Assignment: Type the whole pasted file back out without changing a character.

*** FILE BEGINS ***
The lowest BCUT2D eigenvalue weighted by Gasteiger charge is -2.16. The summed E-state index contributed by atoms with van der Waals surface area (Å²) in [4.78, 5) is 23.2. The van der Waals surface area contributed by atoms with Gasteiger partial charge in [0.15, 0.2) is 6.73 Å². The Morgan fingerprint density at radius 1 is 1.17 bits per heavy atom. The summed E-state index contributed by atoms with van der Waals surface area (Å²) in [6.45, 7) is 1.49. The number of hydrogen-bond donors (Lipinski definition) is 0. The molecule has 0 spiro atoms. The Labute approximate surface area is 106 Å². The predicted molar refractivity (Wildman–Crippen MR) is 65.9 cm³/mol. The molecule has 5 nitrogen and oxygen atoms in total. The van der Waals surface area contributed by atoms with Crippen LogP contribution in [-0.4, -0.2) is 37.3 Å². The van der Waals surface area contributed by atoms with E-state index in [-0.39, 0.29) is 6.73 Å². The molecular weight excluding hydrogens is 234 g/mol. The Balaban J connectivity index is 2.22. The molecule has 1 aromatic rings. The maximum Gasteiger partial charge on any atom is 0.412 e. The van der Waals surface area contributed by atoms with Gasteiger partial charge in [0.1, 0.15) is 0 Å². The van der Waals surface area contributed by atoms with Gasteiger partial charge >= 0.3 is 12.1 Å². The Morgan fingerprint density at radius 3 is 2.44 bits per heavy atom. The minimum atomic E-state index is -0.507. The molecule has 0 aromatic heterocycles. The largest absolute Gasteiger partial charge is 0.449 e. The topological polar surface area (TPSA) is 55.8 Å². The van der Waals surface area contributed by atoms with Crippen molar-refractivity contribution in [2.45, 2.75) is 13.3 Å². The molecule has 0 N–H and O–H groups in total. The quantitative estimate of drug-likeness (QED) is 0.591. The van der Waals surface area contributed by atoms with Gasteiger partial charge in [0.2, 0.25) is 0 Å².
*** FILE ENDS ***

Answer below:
The lowest BCUT2D eigenvalue weighted by Gasteiger charge is -2.16. The summed E-state index contributed by atoms with van der Waals surface area (Å²) in [4.78, 5) is 23.2. The van der Waals surface area contributed by atoms with Gasteiger partial charge in [0.15, 0.2) is 6.73 Å². The Morgan fingerprint density at radius 1 is 1.17 bits per heavy atom. The summed E-state index contributed by atoms with van der Waals surface area (Å²) in [6.45, 7) is 1.49. The number of hydrogen-bond donors (Lipinski definition) is 0. The molecule has 0 spiro atoms. The Labute approximate surface area is 106 Å². The predicted molar refractivity (Wildman–Crippen MR) is 65.9 cm³/mol. The molecule has 5 nitrogen and oxygen atoms in total. The van der Waals surface area contributed by atoms with Crippen LogP contribution in [-0.4, -0.2) is 37.3 Å². The van der Waals surface area contributed by atoms with E-state index in [-0.39, 0.29) is 6.73 Å². The molecular weight excluding hydrogens is 234 g/mol. The Balaban J connectivity index is 2.22. The molecule has 1 aromatic rings. The maximum Gasteiger partial charge on any atom is 0.412 e. The van der Waals surface area contributed by atoms with Gasteiger partial charge in [0.1, 0.15) is 0 Å². The van der Waals surface area contributed by atoms with Gasteiger partial charge >= 0.3 is 12.1 Å². The Morgan fingerprint density at radius 3 is 2.44 bits per heavy atom. The minimum atomic E-state index is -0.507. The molecule has 0 aromatic heterocycles. The largest absolute Gasteiger partial charge is 0.449 e. The topological polar surface area (TPSA) is 55.8 Å². The van der Waals surface area contributed by atoms with Crippen molar-refractivity contribution in [2.45, 2.75) is 13.3 Å². The molecule has 0 N–H and O–H groups in total. The quantitative estimate of drug-likeness (QED) is 0.591. The van der Waals surface area contributed by atoms with Gasteiger partial charge in [0.2, 0.25) is 0 Å².